RC asked to make damning findings against school and Hollingworth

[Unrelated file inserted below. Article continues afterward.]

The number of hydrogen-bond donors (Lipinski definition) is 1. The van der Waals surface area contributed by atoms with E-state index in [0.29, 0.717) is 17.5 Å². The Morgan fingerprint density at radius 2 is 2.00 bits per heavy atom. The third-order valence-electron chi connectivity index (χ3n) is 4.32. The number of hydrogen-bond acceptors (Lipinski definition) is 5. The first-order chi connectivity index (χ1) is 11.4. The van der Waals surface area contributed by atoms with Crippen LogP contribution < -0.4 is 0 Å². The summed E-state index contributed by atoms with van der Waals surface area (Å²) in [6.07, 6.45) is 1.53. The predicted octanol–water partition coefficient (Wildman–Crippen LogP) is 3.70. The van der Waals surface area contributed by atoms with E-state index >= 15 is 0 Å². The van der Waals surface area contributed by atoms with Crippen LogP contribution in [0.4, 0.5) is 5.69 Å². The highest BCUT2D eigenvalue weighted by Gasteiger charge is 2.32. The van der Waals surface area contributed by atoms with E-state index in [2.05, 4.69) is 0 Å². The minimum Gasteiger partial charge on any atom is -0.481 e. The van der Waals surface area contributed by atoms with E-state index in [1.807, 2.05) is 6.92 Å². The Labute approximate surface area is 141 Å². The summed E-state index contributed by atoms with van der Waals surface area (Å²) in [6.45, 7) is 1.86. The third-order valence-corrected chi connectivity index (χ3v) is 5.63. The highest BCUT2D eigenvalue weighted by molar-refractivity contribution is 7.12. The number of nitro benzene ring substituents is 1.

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A royal commission investigating historical child sex abuse has been asked to make damning findings against Queensland's most prestigious school and a former governor-general. In submissions published on Thursday, counsel assisting said a large number of students likely would not have been abused had former Brisbane Grammar School headmaster Maxwell Howell investigated sexual abuse claims from students. Over two weeks in November 2015, the commission heard shocking details of abuse committed by notorious paedophiles Keith Lynch and Gregory Robert Knight at Brisbane Grammar School and St Paul's School in the 1980s and '90s. Tasked with investigating the institutional response to the crimes, it heard from witnesses including survivors of horrific sexual abuse, current and former school leaders and former governor-general Peter Hollingworth. In his written submission, Counsel Assisting David Lloyd Dr Howell failed to investigate complaints that Lynch abused three students and there was a culture of sexual abuse allegations not being believed during his time there. "If Dr Howell had taken proper action in response to BQP's complaint, it is likely that Mr Lynch would not have been able to go on and sexually abuse a large number of students between 1979 or 1980 and 1997," he said. Dr Howell died in 2011 while Lynch, who taught at the Anglican-run St Paul's College at Bald Hills, committed suicide in 1997, a day after being charged with child sex offences. Before he died Dr Howell denied being told of any abuse. After leaving grammar, Lynch went on to abuse students at St Paul's, which also employed paedophile music teacher Knight in the '90s. Gilbert Case, the school's headmaster from 1979 until he was promoted in 2000, took no steps to investigate complaints of sexual abuse at the hands of deprived counsellor Lynch by two students, Mr Lloyd submitted. He said Mr Case knew four public statements made claiming the school had no knowledge of Lynch's abuse before he died were "at the least, misleading". In his own submission, the former head denied he was told of abuse before Lynch's death or made misleading statements, highlighting perceived discrepancies in a victim's testimony to make his case. Mr Lloyd argued Mr Case had been warned of allegations made about Knight's "behaviour and attitude towards boys" at another school but hired him anyway, which the former head also rejected. The counsel assisting argued Dr Hollingworth, who was Anglican Archbishop of Brisbane from 1989-2001, knew about allegations Mr Case had failed to respond to reports of abuse said to have been made by Grammar students in 1996. Mr Lloyd submitted that Dr Hollingworth was involved in appointing Mr Case to a senior position in 2000 despite knowing of these allegations. "Dr Hollingworth's concession that the recruitment of Mr Case to the position of executive director of the (Anglican Schools Commission) involved a massive failure on the part of the Diocese should be accepted," he wrote, in one of 48 available findings proposed to the commission. Mr Lloyd submitted Dr Hollingworth "carelessly made a misleading statement" that same year that the school had no notice of complaints about Lynch. In response, Dr Hollingworth denied being made aware of any allegations of Mr Case failing to investigate or making the misleading statement. His counsel argued Mr Case gave inaccurate information to Dr Hollingworth and said there wasn't strong enough evidence the former was informed in any other way. In addressing late BGS headmaster Maxwell Howell's alleged mishandling of a string of complaints, Mr Lloyd submitted Dr Howell "failed in his obligations to protect the safety and well-being of BQA or the boys at Brisbane Grammar". In a 53-page response to Mr Lloyd, the school challenged most of his submissions, including those made in regard to Dr Howell. The school's legal team called for the historical context of the abuse to be taken into account and questioned the reliability of several abuse survivors evidence in regard to alerting authorities. Mr Lloyd argued "many of those submissions are misconceived."

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